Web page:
- 8:20 AM
735b

Role of Sodium Dodecyl Sulfate at Hydrate/liquid Interface

Junshe Zhang1, Chi Lo2, Alexander Couzis3, Jae W Lee3, Ponisseril Somasundaran4, and S. Lu5. (1) Chemical Engineering Dept, The City College of New York, 140th St and Convent Ave, New York, NY 10031, (2) Chem Eng Dept, The City College of New York, 140th St and Convent Ave, New York, NY 10031, (3) The City College of New York, 140th St and Convent Ave, New York, NY 10031, (4) Columbia University, Room 911, Mudd Bldg., 500W 120th Street, New York, NY 10027, (5) Earth and Environmental Eng, Columbia University, Room 911, Mudd Bldg., 500W 120th Street, New York, NY 10027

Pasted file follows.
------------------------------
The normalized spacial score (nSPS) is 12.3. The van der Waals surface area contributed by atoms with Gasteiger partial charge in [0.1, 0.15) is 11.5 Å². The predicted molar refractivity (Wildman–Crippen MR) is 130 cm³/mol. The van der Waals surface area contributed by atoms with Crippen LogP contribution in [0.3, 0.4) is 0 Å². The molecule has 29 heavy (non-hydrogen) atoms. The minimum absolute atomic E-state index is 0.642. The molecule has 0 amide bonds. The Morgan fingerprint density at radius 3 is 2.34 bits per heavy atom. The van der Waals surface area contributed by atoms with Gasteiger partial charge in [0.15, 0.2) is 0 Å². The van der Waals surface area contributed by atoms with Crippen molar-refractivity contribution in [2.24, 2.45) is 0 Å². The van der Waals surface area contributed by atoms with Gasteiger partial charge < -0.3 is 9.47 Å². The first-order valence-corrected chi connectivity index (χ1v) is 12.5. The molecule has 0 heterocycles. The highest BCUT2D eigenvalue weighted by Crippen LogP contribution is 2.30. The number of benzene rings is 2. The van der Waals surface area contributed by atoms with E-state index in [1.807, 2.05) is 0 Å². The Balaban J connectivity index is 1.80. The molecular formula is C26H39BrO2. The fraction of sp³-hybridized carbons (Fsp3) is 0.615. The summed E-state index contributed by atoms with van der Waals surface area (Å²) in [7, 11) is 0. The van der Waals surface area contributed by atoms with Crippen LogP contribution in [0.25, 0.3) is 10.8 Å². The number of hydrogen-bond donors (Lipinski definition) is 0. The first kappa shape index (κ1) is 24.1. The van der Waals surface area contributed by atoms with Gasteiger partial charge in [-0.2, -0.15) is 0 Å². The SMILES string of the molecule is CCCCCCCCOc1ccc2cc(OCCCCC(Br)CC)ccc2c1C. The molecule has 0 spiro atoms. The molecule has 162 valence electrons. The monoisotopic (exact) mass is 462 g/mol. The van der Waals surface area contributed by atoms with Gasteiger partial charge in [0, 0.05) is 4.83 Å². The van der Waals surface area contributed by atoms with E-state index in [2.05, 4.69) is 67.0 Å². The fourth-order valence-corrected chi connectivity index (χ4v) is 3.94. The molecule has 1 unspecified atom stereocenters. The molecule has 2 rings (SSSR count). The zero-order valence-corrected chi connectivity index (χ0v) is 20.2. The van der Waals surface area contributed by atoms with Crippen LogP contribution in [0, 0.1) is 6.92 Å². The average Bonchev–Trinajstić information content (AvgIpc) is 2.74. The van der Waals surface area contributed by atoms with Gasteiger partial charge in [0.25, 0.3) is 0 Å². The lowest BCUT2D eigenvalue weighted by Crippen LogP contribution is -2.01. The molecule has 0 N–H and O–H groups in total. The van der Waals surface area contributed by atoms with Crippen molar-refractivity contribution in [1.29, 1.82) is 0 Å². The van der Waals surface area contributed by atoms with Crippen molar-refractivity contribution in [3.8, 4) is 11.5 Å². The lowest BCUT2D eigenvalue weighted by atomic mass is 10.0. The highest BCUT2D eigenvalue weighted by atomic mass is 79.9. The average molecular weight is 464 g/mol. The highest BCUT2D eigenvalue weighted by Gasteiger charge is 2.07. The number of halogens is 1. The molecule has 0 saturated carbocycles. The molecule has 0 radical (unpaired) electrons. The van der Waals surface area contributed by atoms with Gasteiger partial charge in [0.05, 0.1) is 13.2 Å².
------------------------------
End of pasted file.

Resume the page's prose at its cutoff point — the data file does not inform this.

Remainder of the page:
Clathrate hydrates are non-stoichiometric crystalline compounds in which small guest molecules such as methane, carbon dioxide, and tetrahydrofuran (THF) stabilize the hydrogen-bonded water cavities. One volume of gas hydrates can store up to 170 volumes of gas at STP conditions. Gas hydrate formation generally favors low temperature and high pressure (< 300 K and > 0.1MPa). Gas hydrates have a good potential for gas storage compared to compressed forms or liquefied forms. One obstacle to actual practice of gas hydrate technology is the long formation period. Many studies have found that sodium dodecyl sulfate (SDS) reduces the induction time and accelerates the growth rate. The role of SDS in promoting hydrate formation is still elusive. One possible explanation is that SDS molecules adsorb on hydrate crystals that reduce the energy barrier of hydrate nucleation. Understanding the interaction between SDS and hydrates can clarify the promoting effect of SDS on gas hydrate kinetics. This presentation will provide the adsorption behavior of SDS on THF hydrates and its relationship with the hydrate nucleation in terms of z-potential and pyrene fluorescence measurements.